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SELECTBIO Conferences Microfluidics and LAB-ON-A-CHIP


Microfluidic Devices for Bioprocessing and Personalised Health

Nicolas Szita, Professor, University College London

We have realised devices for different bioprocessing applications. In this presentation, a novel, autoclavable, microfluidic cell culture platform with re-sealable culture chambers will be presented. Re sealable culture chambers facilitate the insertion of any kind of biomaterial into an otherwise fully assembled device; for example for the static seeding of cells and the deposition of extra-cellular matrices. The chambers reversibly seal with a TC-PS microscope slide or any other slide as long as it has a smooth, flat surface and the dimensions of a standard microscope slide. This makes a number of materials immediately available for investigation. As a result, this device could be employed to test growth surface candidates from microarray screening, under the defined culture conditions afforded by microfluidics. The dimensions of the re-sealable culture chamber will also allow in the future inserting embryoid bodies, microcarriers or organoids. In our platform, confluency and dissolved oxygen tension levels are monitored on-line and in situ, yielding time profiles of the two and the ability to correlate oxygen consumption with growth data. Furthermore, we applied machine-learning methods to analyse the texture of cell culture images. This enables us to estimate the mean distance between cell nuclei in a cell culture, and therefore estimate cell density. We can thus for the first time show time profiles of cell densities, and calculate in real time specific oxygen uptake rates at different stages of a mouse embryonic stem cell culture in a microfluidic platform, i.e. without disruption of the culture. We thus demonstrate for the first time the real-time measurement of specific oxygen uptake rate without disrupting the stem cell culture. Additionally, our image-processing algorithm is capable to segment images in co-culture situations, and we have demonstrated the detection of human embryonic stem cell colonies grown on inactivated mouse embryonic fibroblasts.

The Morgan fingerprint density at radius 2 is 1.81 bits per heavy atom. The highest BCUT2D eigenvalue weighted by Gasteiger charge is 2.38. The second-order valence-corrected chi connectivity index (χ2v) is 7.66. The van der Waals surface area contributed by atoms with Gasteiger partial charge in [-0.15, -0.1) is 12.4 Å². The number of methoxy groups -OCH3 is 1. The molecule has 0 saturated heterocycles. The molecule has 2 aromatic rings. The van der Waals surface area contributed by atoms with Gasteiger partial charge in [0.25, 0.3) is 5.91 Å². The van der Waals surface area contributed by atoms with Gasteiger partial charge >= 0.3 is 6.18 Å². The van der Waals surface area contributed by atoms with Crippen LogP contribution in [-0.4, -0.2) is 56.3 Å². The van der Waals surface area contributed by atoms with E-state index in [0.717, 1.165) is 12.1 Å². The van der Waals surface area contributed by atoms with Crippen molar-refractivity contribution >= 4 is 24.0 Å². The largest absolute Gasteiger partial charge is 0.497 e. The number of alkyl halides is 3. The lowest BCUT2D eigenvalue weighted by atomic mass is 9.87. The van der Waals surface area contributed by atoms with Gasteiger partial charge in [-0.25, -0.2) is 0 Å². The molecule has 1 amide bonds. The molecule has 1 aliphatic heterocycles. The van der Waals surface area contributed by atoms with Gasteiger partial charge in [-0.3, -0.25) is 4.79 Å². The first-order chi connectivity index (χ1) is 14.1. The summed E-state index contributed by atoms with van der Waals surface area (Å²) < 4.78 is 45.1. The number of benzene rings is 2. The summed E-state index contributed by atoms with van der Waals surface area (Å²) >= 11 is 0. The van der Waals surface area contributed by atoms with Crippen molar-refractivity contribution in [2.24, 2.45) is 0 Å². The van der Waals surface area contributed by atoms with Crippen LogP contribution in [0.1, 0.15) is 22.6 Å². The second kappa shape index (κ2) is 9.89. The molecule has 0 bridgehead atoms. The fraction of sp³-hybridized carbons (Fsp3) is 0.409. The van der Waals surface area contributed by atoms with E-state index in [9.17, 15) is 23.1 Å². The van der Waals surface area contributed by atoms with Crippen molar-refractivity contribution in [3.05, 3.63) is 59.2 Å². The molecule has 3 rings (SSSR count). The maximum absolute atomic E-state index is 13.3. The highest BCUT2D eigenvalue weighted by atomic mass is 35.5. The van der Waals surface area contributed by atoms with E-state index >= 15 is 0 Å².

Add to Calendar ▼2018-01-17 00:00:002018-01-18 00:00:00Europe/LondonMicrofluidics and LAB-ON-A-CHIPMicrofluidics and LAB-ON-A-CHIP in